“It changes the timing you get in the field. Two springs ago you couldn’t get in the fields until April. This year we were starting in March.”


Waylon Barrett, vegetable production manager, said they generally look at fields and find what is best suited to those fields that seem warmer and drier or vice-versa.


“Every season things aren’t going to go where you thought they were going to go,” Barrett said.

“And some years it designs itself with nature involved.”


Plant protection

With the message of growing organic foods front and center, Huber’s crew find many of their techniques are things everyone can do.


Creating a healthy habitat for birds, certain insects and flowers is crucial to a healthy field system, McCullough said.


“If it’s not productive, we’re not going to push it. Chances are you’re going to damage the soil,” he said.

He compares using pesticides to modern medicine in that pathogens in people are building up immunities in much the same way plant predators are.


One of Huber’s biggest allies is phacelia, a plant that attracts insects, namely honeybees, that eat aphids and other invasive insects. With brassicas like Brussels sprouts, they’ll plant three rows of crop and then one row of phacelia.


“This is something gardeners can do,” McManus-Huber said. “Don’t just make it a vegetable garden. Plant flowers that will attract these types of insects to protect your garden.”


To kill weeds without pesticides, McCullough said in the spring they’ll plow and disk to produce good tilth in the soil and pre-irrigate it to flush out weeds, keeping moisture up.


“You just killed an entire generation of weed seed,” he said. “We may do that one or two or more times depending on the time of year.”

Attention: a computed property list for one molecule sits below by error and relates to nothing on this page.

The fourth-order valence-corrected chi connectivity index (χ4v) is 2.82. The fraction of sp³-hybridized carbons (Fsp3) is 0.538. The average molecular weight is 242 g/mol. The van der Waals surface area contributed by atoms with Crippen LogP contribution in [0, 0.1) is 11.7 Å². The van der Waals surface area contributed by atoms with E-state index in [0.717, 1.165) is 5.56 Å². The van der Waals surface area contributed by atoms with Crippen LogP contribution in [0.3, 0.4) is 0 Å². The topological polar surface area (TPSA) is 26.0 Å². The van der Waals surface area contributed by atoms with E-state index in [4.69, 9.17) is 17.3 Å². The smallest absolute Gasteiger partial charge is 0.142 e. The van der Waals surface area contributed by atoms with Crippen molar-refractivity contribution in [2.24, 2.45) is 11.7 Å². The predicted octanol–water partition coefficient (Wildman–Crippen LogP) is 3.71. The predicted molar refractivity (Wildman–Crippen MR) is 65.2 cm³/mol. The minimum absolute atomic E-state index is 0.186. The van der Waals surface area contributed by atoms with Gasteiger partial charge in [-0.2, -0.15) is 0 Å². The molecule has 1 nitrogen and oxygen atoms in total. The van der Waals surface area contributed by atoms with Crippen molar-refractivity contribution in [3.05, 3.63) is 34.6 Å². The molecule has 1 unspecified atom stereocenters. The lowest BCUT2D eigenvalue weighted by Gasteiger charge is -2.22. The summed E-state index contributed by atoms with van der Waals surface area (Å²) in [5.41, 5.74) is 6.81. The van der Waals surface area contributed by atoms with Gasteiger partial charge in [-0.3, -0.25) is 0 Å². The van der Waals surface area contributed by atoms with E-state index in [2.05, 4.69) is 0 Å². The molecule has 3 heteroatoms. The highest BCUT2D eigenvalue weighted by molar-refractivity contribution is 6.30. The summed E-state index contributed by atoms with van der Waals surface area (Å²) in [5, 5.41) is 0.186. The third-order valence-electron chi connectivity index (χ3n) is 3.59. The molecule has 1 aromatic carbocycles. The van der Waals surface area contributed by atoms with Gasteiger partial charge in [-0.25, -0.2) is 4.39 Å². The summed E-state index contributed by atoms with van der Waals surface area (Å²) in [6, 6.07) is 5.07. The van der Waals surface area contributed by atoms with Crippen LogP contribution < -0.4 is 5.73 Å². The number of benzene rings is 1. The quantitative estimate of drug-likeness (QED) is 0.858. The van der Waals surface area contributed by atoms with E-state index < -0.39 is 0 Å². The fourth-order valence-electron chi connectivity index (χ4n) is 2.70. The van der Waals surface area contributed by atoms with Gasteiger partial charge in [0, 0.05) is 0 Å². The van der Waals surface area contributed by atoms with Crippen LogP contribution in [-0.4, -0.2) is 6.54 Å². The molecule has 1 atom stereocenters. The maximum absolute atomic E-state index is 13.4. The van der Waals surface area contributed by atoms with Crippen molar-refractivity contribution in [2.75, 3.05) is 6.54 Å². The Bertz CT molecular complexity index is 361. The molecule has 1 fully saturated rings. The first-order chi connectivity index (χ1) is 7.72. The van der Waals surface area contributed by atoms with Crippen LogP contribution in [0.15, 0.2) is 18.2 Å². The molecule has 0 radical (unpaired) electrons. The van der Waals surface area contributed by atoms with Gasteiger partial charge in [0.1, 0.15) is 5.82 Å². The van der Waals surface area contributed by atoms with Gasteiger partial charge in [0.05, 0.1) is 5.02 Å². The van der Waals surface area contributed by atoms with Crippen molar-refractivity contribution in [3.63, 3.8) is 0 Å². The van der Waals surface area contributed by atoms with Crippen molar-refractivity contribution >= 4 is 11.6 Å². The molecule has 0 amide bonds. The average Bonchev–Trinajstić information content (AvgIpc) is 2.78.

Timing it right

Life on the farm always is going, McManus-Huber said.


Crew leaders might be on phones or doing field walks resolving problems and timing harvests just right each season.


“It’s noticing the texture of the soil, smell of soil, to what that crop looked like last year and as time goes on your experience builds at the same time,” McCullough said.


“You wouldn’t want to put a bunch of spinach, a fast crop, 3-4 weeks, then one bed of parsley that can go all the way into next spring. You’ve created a bed there you are going to have to work around. You plant like things with like things so fields stay the same age. It’s hard to do and sometimes you have to work around that.”


“But when things are working right, there’s a synchronicity between everyone,” Tipton said. “We’re finishing each other’s sentences and there’s a point in the season where we get to that. It just naturally develops that way.”


But the nature of the farm is to grow and change.


“It’d be nice to take a field every year and cover crop it and rotate it with the others, every five or eight years,” McCullough said. “We’re working our way to that point, but it’s like this farming thing is addictive. You never have enough ground.”


Tipton finds it’s tricky but fun keeping the nuts and bolts of the business together while room for trying new things expands.


“There are lifetimes of projects here from seed breeding to acclimatizing a variety (of seed) you like to this area to growing all the varieties you want to play with,” McCullough said. “When you’re doing it right, it’s fun.”


For more information on Nash’s Organic Produce, call 683-4642 or go online at